Is that you try on all different kind of shoes. One day, you wear the type of shoes that say "I am a runner!", for example. And then you ARE a runner. Or you wear the shoes that say, "I am a boxer!" and you earn your black belt and you ARE a boxer.
Well, not exactly, because the five years I took boxing class were all barefoot. But you get the idea.
Sometimes, those shoes fit well. And other times, they don't. And what fits well in the beginning might change as you change. For example - I loved boxing. HATE hitting people and being hit, but loved pad rounds and bag work. Ergo - boxing is not for me. I like the concept of running. My body does not, as is evidenced by the fact that whenever I run, I injure myself. So, I am not a runner.
As an adult, I've tried, especially in the past 6 years, many types of exercise - Jazzercize, Zumba, running, walking, boxing class, Crossfit. I've joined gyms, taken swimming and group exercise - tried all kinds of things. To me, much of being an adult is trying on different things.Things that you might have wanted to do when you were younger and not had the ability/money/opportunity. Or maybe they were things that you did have the opportunity to do when you were younger, but growing up took you away from those things. After all, when you are worried about paying the mortgage, did I defrost the chicken for dinner? and taking care of other people (be they older or younger) -
Well, sometimes you get lost in the shuffle.
I'm not saying that's good, I'm not saying that's bad, I'm just saying that it's often reality. I tend to think of myself as a pretty selfish person. I try to always remember that I have wants and needs and desires, and see to them in some way or another. Lately, that has not been happening. There are a couple of situations in my life pulling me in multiple directions. At the end of the day, if I am still breathing - well, then, that's all I can ask for.
When I got up today, I knew it was the day for ballet class. I got dressed, got in the car, and as I drove, my stomach tightened. Yes, I've been through this before, and I still think it's totally ridiculous that I was nervous. I mean, I was really pretty irritated with myself for being nervous. But the reality was – I was nervous.
So nervous I didn't talk to anyone while I was waiting for the class to begin. If you know me, you know, that's nervous. I talk *an awful lot*.
The class began, and I was so worried about myself that I was completely tensed up. My shoulders were up in my ears, my knees hyperextended into my thighs. More than once, I think I forgot to breathe. I tried to avoid looking in the mirror - a joke, when the entire room is wall to wall mirrors - and just feel what I was doing. Tried to remember what it felt like, and get back to that place - minus the competition that always occurs in high level ballet classes.
But I did it. I took the entire class, made a ton of mistakes, was dissatisfied with the way I looked in tights and a leotard (ugh, cellulite is super noticeable in flesh colored lycra!), but I did it. Any time the teacher offered an additional challenge - well, I didn't always take them the way I do in Crossfit class, but I took at least two, and that's about all I could ask for today. I was petrified that I would've forgotten stuff. Mostly, names of steps and how to execute them, but that was not the issue. I was concerned that I would forget body placement, but that was not the issue either.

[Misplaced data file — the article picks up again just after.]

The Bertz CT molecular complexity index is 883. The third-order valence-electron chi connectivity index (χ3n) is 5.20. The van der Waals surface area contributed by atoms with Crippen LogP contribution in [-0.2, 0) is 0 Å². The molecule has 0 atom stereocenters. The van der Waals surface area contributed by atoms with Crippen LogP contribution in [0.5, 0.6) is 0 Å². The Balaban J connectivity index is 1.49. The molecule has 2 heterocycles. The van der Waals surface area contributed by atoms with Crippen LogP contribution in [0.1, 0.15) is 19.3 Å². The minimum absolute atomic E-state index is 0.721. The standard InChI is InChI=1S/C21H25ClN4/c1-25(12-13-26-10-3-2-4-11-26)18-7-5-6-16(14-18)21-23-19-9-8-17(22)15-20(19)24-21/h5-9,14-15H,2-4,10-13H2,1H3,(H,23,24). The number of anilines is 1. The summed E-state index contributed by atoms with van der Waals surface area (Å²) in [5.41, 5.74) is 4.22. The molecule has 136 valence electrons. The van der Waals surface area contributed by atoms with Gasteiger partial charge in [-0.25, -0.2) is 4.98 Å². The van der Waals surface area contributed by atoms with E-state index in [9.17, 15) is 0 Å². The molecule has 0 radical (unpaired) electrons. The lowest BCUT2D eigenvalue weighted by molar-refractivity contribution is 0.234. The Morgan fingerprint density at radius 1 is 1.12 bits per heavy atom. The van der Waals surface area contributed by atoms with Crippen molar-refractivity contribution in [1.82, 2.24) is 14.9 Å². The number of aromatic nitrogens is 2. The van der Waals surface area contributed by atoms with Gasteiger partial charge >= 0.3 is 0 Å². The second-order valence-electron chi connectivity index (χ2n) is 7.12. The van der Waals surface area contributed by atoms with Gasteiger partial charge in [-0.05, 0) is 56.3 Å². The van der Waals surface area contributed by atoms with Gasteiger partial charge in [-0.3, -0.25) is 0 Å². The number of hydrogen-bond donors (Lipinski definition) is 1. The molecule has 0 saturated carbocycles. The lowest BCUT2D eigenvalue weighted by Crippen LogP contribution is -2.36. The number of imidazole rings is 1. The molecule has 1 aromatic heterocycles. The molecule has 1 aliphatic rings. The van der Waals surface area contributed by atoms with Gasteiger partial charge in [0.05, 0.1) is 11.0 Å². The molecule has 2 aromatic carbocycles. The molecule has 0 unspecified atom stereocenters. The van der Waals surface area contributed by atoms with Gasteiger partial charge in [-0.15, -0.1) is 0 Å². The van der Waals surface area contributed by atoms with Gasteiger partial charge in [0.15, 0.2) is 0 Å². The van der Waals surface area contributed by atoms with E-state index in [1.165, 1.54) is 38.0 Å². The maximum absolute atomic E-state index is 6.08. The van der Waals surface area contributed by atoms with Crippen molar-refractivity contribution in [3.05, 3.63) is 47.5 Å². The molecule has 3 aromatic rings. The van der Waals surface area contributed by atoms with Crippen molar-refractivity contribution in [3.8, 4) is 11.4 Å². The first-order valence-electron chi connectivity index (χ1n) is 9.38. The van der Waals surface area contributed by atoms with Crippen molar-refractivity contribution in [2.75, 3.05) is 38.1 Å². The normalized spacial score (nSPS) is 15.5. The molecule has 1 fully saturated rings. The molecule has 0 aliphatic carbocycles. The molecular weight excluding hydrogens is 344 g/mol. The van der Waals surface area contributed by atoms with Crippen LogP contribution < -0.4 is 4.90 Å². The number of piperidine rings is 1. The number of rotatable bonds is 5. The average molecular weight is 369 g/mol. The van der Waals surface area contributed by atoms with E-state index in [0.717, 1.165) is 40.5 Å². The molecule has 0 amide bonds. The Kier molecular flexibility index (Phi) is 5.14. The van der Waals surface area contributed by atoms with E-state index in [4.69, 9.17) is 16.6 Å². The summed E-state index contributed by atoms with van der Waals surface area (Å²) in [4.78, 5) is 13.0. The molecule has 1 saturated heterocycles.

The issue was just getting out of my own head.
Sure, I don't have the posture that I once had. After all, there's a lot more of me to put in that correct body position then there was when I danced 20 years ago. I wasn't the best in the class – not that I thought I would ever be. But I wasn't the worst in the class either, and in fact, I don't even remember looking at anyone else. But I don't know if anyone else was even looking at me. Jumping was not as easy as it used to be. I wasn't as quiet when I landed as I used to be, LOL.
For one hour and thirty minutes, I didn't think of people needing to gain weight. I didn't think of sick older people. I didn't think of people dying. I didn't think of the bills I still need to pay, the small amount in my checking account, the house work, work work, or emails to send or answer. I didn't think of people who refuse to take their medication or do what they are supposed to do. I didn't think of people who need therapy appointments, doctor appointments, weight checks, medication refills. I didn't think of "will I sell my Jeep?" I didn't think of this person's fight with this person, or what I needed to make for dinner, or how I was going to accomplish everything on my list. I didn't make a mental grocery list, a meal plan or count calorie possibilities in a side dish. I didn't think of how sad I am that my best local friend moved to another country. I didn't think of people who are traveling, people who aren't speaking to me, the speech I have to give next month, or the classes that I still need to cement for next school year.
I thought about body placement. I thought about weight distribution. I thought about opening my chest space, supporting my sternum, relaxing my neck, not hyper extending my knees, and for the love of God, plie-ing more.
Most people think of this when they think of ballet:
Pretty, slightly out of focus, graceful.
Fewer people still think of this when they think of ballet:
For me, I think of this:
Worn-out shoes, probably with a hole in the toe, dirty. But, oh so comfortable, and oh so familiar.
Now just to figure out how to get out of my own head, stop comparing the me of 20 years ago to the me of today, and just do it. And wearing the shoes that are most comfortable to me and being at peace in them.